June 22, 2012
The health care sector could be a good field to enter in upcoming years if a study released Thursday by Georgetown University's Center on Education and Workforce is any indication.
That report, entitled "Healthcare," shows that a growing demand in the sector could lead to the creation of 5.6 million new jobs over the next eight years, the Los Angeles Times reports. In fact, a press release indicates that jobs in the healthcare industry are expected to grow from 15.6 million in 2010 to 19.8 in 2020.
Most of the new jobs are expected to be high-paying, but the problem is that those who are unemployed will likely not have the education required to obtain them. In fact, some 82 percent (or 4.6 million of the estimated 5.6 million new jobs) are expected to require some sort of higher education training. The secondary support jobs require minimal education.
"In healthcare, there are really two labor markets: professional and support," said Anthony P. Carnevale, the Center on Education and Workforce's director and lead author on the report, in the press release.
He distinguishes between the professional and support levels, saying there is little mobility between the two, and the average professional worker makes 2.5 times the average support worker. As it turns out, physicians are the highest paid workers in the health field sector, but they are also the highest income earners of all occupations in the country.
This growing need for advanced education is pushing out "disadvantaged" minorities, according to Georgetown. More white nurses under the age of 40 held bachelor's degrees than did Hispanics and African-American nurses of the same age group. According to Inside Higher Ed, 24 percent of all health care jobs will require a bachelor's degree by 2020 (up from 21 percent in 2010), while 28 percent of all healthcare positions will require a graduate degree.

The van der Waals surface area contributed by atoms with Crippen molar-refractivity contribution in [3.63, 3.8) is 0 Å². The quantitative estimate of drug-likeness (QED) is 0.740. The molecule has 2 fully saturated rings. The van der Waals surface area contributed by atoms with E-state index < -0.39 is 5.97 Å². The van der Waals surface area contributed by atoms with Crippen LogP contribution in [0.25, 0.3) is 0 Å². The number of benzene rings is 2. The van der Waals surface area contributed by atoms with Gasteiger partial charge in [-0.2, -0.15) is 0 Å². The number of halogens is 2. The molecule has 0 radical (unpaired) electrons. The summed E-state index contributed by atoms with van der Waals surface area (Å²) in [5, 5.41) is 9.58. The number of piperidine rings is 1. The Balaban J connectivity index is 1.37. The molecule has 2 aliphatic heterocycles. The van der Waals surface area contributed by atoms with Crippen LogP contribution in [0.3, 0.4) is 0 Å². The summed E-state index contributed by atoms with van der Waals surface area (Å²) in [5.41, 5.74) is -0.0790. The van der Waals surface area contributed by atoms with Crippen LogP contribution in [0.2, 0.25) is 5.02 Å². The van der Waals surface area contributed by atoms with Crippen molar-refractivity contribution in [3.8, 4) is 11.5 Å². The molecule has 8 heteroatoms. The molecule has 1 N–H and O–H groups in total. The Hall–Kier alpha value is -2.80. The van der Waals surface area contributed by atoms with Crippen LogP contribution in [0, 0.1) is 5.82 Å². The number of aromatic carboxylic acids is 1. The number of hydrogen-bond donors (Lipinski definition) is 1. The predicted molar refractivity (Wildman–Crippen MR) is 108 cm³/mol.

But why the growing need in the healthcare sector? According to the Los Angeles Times, it's because the industry is significant in size in the U.S., making up 18 percent of the total economy. Furthermore, as the press release notes, by 2020, one in every 5 dollars earned is expected to be spent on healthcare. This large market size may also be part of the reason that the sector has the highest percentage -- 22 percent -- of employees who are foreign-born. This compares to 13 percent for all workers nationwide. Many nurses working in healthcare come from countries such as China, India, and the Philippines.
Compiled by Maggie O'Neill
"Healthcare to Create 5.6 Million Jobs by 2020, Report Says," latimes.com, June 21, 2012, Tiffany Hsu
"Report: Need Grows for Postsecondary Health Care Training," insidehighered.com, June 22, 2012
"With or Without Obamacare, the United States Will Need 5.6 Million More Healthcare Workers by 2020, Georgetown University Study Says," georgetown.edu, June 21, 2012